At any time of mass movement, there are severe risks to those in extreme vulnerability. At the time of writing, over 3 million people have left their homes in the Ukraine, feeling the wanton destruction. As local laws state that most men must stay behind and serve in the military defence, the numbers are skewed towards women and children.
The displays of solidarity around Europe have been moving, but the full spectrum of the human response has a more sinister side. Intuitively, we know that human trafficking and modern slavery can thrive in times of confusion, lack of clear law enforcement, the erosion of the rule of law and times of increased personal vulnerability. And for every concerned citizen signing up to host a refugee family, there are those seeking only to exploit the vulnerable. Front line charities and aid workers are already reporting the appearance of trafficking rings at the Ukraine border seeking to trap refugees. UNICEF and other UN bodies have warned of the risks.
Every company that made a statement around ceasing business with Russia would do well to examine their exposure to this imminent and perhaps inevitable human tragedy. The headings in the UK’s Modern Slavery Act are a great place to start for any firm with links or supply chains running into the affected areas. How are front line staff being trained to spot tell-tall signs of forced labour or trafficked persons?
According to the Food and Agriculture Organization of the United Nations, more than 25% of the world’s trade in wheat comes from either Russia or the Ukraine, and further, more than 60% of sunflower oil and 30% of barley exports. Clearly sanctions will prevent direct trade with Russia, and Ukrainian trade will be hugely disrupted. In the rush to replace these losses, companies must be careful to exercise human rights due diligence. The criminal element will certainly be moving swiftly to exploit the situation.
But it’s not just in traditional food supply chains that caution must be exercised. As nature abhors a vacuum, so does an unregulated internet in a time of crisis. Refugees are using social media networks and messaging apps to try and source exit routes – but so are the organised criminals. More must be done to ensure that well-meaning reactive efforts don’t unintentionally provide cover for traffickers. Sadly, the plight of the vulnerable through targeting via social media is a worrying trend outside of the conflict zone. Tech companies are starting to wake up to these issues, but should they re-double their efforts?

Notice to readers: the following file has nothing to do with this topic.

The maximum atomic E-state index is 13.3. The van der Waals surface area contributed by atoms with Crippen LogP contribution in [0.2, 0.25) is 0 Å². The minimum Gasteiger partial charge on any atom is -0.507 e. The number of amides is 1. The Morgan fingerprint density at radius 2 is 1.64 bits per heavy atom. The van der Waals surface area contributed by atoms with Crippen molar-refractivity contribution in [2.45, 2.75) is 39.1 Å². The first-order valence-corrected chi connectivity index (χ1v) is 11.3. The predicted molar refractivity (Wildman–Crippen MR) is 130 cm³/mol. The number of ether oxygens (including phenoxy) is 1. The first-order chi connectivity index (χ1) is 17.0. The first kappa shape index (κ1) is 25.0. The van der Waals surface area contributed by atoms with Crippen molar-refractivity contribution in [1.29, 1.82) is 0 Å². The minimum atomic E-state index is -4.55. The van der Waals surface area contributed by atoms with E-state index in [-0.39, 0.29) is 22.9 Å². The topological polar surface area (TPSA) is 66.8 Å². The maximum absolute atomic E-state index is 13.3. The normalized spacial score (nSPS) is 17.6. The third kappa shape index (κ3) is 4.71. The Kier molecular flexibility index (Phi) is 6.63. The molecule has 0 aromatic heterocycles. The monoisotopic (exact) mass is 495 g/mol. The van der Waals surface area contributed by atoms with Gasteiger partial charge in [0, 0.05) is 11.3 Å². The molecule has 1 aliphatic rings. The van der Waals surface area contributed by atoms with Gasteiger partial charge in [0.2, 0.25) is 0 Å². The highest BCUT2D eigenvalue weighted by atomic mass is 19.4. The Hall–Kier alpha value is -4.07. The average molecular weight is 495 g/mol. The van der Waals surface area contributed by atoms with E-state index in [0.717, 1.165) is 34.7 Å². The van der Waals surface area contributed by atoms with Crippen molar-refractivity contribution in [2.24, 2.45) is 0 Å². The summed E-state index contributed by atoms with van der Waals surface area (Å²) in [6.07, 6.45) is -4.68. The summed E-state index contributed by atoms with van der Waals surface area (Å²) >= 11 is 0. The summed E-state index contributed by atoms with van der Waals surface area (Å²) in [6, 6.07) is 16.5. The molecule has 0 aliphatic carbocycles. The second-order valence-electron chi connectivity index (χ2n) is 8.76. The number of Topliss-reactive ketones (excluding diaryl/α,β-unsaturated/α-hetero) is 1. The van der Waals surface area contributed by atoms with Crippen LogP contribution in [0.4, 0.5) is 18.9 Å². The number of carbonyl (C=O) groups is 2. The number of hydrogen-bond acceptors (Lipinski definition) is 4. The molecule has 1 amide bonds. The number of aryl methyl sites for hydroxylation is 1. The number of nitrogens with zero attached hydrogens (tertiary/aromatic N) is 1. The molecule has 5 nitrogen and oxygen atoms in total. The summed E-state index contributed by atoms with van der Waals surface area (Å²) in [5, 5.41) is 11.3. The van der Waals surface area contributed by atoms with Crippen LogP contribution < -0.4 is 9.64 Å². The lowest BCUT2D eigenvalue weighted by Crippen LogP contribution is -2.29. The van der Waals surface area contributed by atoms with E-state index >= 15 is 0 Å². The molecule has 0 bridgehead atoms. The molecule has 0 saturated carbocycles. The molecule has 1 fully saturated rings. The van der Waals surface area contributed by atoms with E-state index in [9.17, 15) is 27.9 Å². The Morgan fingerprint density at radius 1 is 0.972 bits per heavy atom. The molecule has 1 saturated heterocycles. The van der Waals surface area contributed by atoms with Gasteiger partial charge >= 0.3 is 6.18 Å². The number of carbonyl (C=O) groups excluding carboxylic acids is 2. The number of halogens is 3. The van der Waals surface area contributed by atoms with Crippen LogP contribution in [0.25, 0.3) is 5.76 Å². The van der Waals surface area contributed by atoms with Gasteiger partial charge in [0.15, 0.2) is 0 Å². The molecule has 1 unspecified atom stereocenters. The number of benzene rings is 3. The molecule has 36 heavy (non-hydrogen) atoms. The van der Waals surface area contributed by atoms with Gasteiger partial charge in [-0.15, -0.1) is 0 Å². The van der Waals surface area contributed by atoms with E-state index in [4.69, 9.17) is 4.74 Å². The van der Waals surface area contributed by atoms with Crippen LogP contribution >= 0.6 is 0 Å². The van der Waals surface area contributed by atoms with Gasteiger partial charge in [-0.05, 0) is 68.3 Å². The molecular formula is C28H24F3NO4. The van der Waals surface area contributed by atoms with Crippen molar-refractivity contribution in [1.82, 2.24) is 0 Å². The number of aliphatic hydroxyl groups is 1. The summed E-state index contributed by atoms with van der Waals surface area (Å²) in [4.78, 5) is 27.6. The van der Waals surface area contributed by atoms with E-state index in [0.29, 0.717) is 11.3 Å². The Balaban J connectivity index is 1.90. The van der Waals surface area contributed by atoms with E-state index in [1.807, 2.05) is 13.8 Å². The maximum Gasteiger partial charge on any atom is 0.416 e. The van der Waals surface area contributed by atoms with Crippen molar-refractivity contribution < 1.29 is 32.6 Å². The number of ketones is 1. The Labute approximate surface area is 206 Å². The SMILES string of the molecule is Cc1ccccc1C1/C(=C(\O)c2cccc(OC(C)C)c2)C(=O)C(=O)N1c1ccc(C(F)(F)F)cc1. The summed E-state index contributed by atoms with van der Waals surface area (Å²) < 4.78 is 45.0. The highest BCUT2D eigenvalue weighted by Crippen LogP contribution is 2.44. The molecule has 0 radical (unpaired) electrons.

Eurofins have sounded the alarm in the garment sector. Despite Ukrainian refugees being granted temporary rights to work in the EU, the sudden influx and extreme vulnerability of those displaced could be exploited. The provider of supply chain audit services warns that ‘refugees could be hired by garment or footwear suppliers in nearby countries such as Poland, Romania and Moldova, or further west to Germany and France’. Apparel companies would do well to double check their audit and oversight capabilities, making sure it’s fit for the rapidly changing world in which it operates.
Given the unfolding tragedy in Ukraine, it doesn’t feel necessary to go beyond the moral arguments to call for increased vigilance, but the financial arguments do line up. A 2020 human trafficking report by the European Commission, estimates the annual global profit from the crime is €29.4bn ($32bn). We know much of this value is lost to the formal economy. Maybe that’s why we’ve seen the highest ever levels of support for Votes Against Slavery, Rathbones’ leading modern slavery engagement – the situation in Ukraine reminds us once again that incentivising action against this crime makes sense, whatever your ethical position.